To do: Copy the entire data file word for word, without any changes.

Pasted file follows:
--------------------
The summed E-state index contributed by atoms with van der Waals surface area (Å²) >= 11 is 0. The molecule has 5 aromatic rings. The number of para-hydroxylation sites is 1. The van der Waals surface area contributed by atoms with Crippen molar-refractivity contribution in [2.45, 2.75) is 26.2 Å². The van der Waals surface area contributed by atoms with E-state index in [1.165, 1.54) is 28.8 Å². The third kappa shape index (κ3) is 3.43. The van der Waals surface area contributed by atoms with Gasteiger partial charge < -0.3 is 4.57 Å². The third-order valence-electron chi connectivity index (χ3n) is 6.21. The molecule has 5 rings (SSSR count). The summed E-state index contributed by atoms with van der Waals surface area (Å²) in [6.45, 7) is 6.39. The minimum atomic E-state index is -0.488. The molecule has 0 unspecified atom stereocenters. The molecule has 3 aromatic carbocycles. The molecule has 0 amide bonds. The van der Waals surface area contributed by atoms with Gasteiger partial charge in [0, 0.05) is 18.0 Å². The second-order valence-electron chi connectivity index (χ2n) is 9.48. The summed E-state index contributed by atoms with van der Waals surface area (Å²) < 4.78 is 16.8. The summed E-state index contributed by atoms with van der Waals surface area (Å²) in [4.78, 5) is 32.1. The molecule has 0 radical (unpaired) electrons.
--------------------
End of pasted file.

The summed E-state index contributed by atoms with van der Waals surface area (Å²) >= 11 is 0. The molecule has 5 aromatic rings. The number of para-hydroxylation sites is 1. The van der Waals surface area contributed by atoms with Crippen molar-refractivity contribution in [2.45, 2.75) is 26.2 Å². The van der Waals surface area contributed by atoms with E-state index in [1.165, 1.54) is 28.8 Å². The third kappa shape index (κ3) is 3.43. The van der Waals surface area contributed by atoms with Gasteiger partial charge < -0.3 is 4.57 Å². The third-order valence-electron chi connectivity index (χ3n) is 6.21. The molecule has 5 rings (SSSR count). The summed E-state index contributed by atoms with van der Waals surface area (Å²) in [6.45, 7) is 6.39. The minimum atomic E-state index is -0.488. The molecule has 0 unspecified atom stereocenters. The molecule has 3 aromatic carbocycles. The molecule has 0 amide bonds. The van der Waals surface area contributed by atoms with Gasteiger partial charge in [0, 0.05) is 18.0 Å². The second-order valence-electron chi connectivity index (χ2n) is 9.48. The summed E-state index contributed by atoms with van der Waals surface area (Å²) < 4.78 is 16.8. The summed E-state index contributed by atoms with van der Waals surface area (Å²) in [4.78, 5) is 32.1. The molecule has 0 radical (unpaired) electrons.